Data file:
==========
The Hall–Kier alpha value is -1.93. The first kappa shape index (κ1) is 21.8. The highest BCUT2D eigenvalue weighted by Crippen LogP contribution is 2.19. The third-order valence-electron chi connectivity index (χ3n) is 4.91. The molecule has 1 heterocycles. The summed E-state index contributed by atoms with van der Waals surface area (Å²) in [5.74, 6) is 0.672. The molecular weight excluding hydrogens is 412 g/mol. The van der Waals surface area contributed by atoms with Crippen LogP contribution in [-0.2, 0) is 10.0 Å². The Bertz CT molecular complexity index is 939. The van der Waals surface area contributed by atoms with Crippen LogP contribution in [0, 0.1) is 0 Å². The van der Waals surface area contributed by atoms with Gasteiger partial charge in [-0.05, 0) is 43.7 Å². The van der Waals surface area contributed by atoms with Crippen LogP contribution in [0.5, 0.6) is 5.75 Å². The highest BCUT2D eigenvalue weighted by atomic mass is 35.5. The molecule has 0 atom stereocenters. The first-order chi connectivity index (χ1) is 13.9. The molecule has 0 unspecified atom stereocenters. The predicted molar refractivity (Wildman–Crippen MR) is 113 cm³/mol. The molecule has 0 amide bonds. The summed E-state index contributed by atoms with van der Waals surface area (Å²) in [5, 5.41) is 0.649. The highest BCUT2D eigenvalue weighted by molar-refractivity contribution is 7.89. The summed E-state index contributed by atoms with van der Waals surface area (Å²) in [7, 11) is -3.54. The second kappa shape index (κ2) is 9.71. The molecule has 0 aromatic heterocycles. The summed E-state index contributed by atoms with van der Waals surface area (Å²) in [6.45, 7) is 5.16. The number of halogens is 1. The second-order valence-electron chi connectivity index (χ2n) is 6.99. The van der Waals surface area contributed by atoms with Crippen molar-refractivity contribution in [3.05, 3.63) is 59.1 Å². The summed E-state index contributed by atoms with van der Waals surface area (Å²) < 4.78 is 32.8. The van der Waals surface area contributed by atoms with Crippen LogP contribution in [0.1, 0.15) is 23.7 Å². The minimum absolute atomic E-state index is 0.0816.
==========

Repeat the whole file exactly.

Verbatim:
The Hall–Kier alpha value is -1.93. The first kappa shape index (κ1) is 21.8. The highest BCUT2D eigenvalue weighted by Crippen LogP contribution is 2.19. The third-order valence-electron chi connectivity index (χ3n) is 4.91. The molecule has 1 heterocycles. The summed E-state index contributed by atoms with van der Waals surface area (Å²) in [5.74, 6) is 0.672. The molecular weight excluding hydrogens is 412 g/mol. The van der Waals surface area contributed by atoms with Crippen LogP contribution in [-0.2, 0) is 10.0 Å². The Bertz CT molecular complexity index is 939. The van der Waals surface area contributed by atoms with Crippen LogP contribution in [0, 0.1) is 0 Å². The van der Waals surface area contributed by atoms with Gasteiger partial charge in [-0.05, 0) is 43.7 Å². The van der Waals surface area contributed by atoms with Crippen LogP contribution in [0.5, 0.6) is 5.75 Å². The highest BCUT2D eigenvalue weighted by atomic mass is 35.5. The molecule has 0 atom stereocenters. The first-order chi connectivity index (χ1) is 13.9. The molecule has 0 unspecified atom stereocenters. The predicted molar refractivity (Wildman–Crippen MR) is 113 cm³/mol. The molecule has 0 amide bonds. The summed E-state index contributed by atoms with van der Waals surface area (Å²) in [5, 5.41) is 0.649. The highest BCUT2D eigenvalue weighted by molar-refractivity contribution is 7.89. The summed E-state index contributed by atoms with van der Waals surface area (Å²) in [7, 11) is -3.54. The second kappa shape index (κ2) is 9.71. The molecule has 0 aromatic heterocycles. The summed E-state index contributed by atoms with van der Waals surface area (Å²) in [6.45, 7) is 5.16. The number of halogens is 1. The second-order valence-electron chi connectivity index (χ2n) is 6.99. The van der Waals surface area contributed by atoms with Crippen molar-refractivity contribution in [3.05, 3.63) is 59.1 Å². The summed E-state index contributed by atoms with van der Waals surface area (Å²) < 4.78 is 32.8. The van der Waals surface area contributed by atoms with Crippen LogP contribution in [0.1, 0.15) is 23.7 Å². The minimum absolute atomic E-state index is 0.0816.